For a while…

eremos10,000 hours – Katy Ledecky, Yo Yo Ma, Simone Biles, and many others understand. There is a threshold of practice that raises one’s level of performance to expert. And then a dedicated persistence and perseverance in that practice is needed to maintain that level of expertise. Last century, when I was in college I had reached 10,000 hours and more. I competed at a national level, in the deep end so to speak, where lots of people competed in races that were resolved in tenths or hundredths of seconds.

But that was last century. How about this century? 3-4 times a week at 0-dark-30 I drive to Stafford to swim. There is no team. Just me. All these years later the muscle memory is good, the stroke mechanics are well honed, I’m hanging in there, but getting slower, but then my racing days are over. Continuing to swim has other benefits.

When I was in college, 30-40 hours a week in training was not unheard of. When I was interviewed by Admiral Rickover for the Naval Nuclear Power program, he none too kindly suggested that I probably did not study as much; that I had my priorities all wrong. Let me ask you…. in the long run, what was more important, what contributed more to my overall well being:  swimming, studying…. or prayer?

Throw me in the deep end of the pool – and I am fine. Muscle memory and experience take over. I will be fine. But throw me into the deep end of life will I be fine? Will I have the “muscle memory” and experience of prayer that will let me be fine.  When tragedy came while I was in college I was not fine. There were nowhere near 10,000 hours of prayer. I floundered.

It has been many years since college. I long ago passed 10,000 hours of prayer. I am not looking to be thrown into the deep end, but then the deep end never asks. It just shows up unwelcomed and uninvited to your doorstep. A condo collapses in Florida, a pandemic, firestorms in the west, another mass shooting, the next…. I don’t know what, but I will know it when it lands on my doorstep. And it is not just world events, it is also the events closer to home: uncertain medical diagnoses, a marriage growing colder, a child heading down a bad road, growing weary in the long wait for a train don’t come. Sometimes you are plunged into the deep end; sometimes the waters just slowly rise until you discover you’re there.

Perhaps it is in these moments of the deep-end of life we discover we are less practiced in prayer than we imagined. I take some comfort in the assurances of Scripture: “the Spirit comes to the aid of our weakness; for we do not know how to pray as we ought, but the Spirit itself intercedes with inexpressible groanings” (Romans 8:26).  But shouldn’t we prepare ourselves?

I am pretty good about getting up at “0-dark-30” to take myself to the pool and put myself in a position to practice my swimming.  But here’s the question: am I as consistent in taking the time and opportunity to come away by myself to a deserted place to think, ponder, and discern the focus of my prayer, to let the Holy Spirit lift my prayer, in all its weakness, up to the Lord Our God?  Of course you know I am asking you the same question.

How many of us here have extra time on their daily calendars, with nothing particular to do? No many? Not surprising. We are do-ers, get-things-done kind of people – it is the fabric of who we are. We fill our lives. We are practiced in many and varied things. And when those skills, abilities and knowledge are needed they come easily, naturally, in time ordinary or exceptional. But do we devote that same energy and time learning to “come away …. And rest for a while.” And what do we teach our children by our example?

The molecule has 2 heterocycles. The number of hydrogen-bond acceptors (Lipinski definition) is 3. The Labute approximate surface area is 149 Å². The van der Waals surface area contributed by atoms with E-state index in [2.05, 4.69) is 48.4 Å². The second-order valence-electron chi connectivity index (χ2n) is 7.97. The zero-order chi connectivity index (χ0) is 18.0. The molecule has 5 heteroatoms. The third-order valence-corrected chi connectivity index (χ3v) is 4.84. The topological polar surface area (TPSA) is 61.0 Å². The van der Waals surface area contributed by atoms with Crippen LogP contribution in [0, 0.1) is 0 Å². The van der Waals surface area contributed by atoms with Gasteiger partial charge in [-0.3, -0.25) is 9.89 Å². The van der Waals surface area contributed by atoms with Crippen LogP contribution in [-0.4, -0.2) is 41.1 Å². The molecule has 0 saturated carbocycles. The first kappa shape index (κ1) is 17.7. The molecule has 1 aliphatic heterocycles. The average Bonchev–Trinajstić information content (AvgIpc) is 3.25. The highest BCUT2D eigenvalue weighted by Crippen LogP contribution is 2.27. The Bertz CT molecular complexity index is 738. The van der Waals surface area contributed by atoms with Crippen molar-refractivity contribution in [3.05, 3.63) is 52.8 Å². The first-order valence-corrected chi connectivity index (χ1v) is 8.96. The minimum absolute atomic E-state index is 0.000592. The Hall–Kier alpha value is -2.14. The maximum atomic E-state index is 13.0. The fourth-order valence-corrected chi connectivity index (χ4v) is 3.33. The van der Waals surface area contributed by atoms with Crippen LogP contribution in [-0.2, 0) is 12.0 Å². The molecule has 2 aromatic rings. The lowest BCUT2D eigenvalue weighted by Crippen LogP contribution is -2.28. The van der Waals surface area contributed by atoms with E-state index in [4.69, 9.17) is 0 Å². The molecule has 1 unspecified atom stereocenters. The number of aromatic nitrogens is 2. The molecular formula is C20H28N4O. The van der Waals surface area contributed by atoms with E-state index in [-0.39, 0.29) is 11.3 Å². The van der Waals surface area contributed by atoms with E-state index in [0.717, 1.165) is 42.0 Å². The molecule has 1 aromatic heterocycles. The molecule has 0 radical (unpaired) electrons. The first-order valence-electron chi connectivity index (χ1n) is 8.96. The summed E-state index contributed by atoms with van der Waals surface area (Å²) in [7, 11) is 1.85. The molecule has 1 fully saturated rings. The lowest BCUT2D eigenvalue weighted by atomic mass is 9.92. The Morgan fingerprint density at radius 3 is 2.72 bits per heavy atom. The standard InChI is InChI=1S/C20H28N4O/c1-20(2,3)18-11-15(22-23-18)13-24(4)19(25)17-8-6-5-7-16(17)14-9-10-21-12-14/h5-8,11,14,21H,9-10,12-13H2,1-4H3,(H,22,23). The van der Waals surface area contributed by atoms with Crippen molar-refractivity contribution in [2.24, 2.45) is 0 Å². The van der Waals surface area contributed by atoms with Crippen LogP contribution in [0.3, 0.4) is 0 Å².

In the Gospel, the Apostles have just returned from their first mission. Many assume they must be tired and need to relax and put their feet up – and so Jesus invites them to a mini-retreat. I think it is more likely that they are over-the-top enthusiastic because they just had the extraordinary experience of the power of God in their mission as they cured people and cast out evil spirits.  They are pumped, excited…but do they know what this all means? If you read the fuller part of Mark’s gospel, the answer is “No.”  They really do not get what is happening at all.  The farther we move into Mark’s gospel, the more clueless the disciples seem to become.  Maybe it is because they do not have the space and time to ponder or consider how all this is fitting together.  They need to process it all.  They need to come away.

Jesus invites them to a deserted place, the kind of place in Mark’s gospel where one goes to pray (Mk 1:35); where one also meets face to face both one’s temptations and experiences divine assistance (Mk 1:12-13). Perhaps the disciples were in danger of becoming a bit too enamored of their own abilities to bring about wonders and signs. The deserted place will help them to process what has just happened – and maybe to see it is not about them and their experience at all.  They are part of a bigger picture in which God has seen the sheep of Israel and had compassion for them.

It is the same for all of us. In our ordinary moments. In extraordinary moments. In the moment in between. From time to time we need to come away.

To see what God would have us see

To begin to understand how we are to pray

To face our temptations

To experience divine assistance

To see the compassion of God that surrounds us

To become what we see

10,000 hours of prayer, reflection, worship and more so that we are experts in being the compassion of God in our time and place.

We schedule so many things in our lives. Schedule some time to Come away and rest for a while.

Amen.

3 thoughts on “For a while…

  1. Wonderful. We heard this in your homily last night. It resonated so well with us. Thank you for sharing it in writing. It’s was wonderful to read it again and reflect on it agin today

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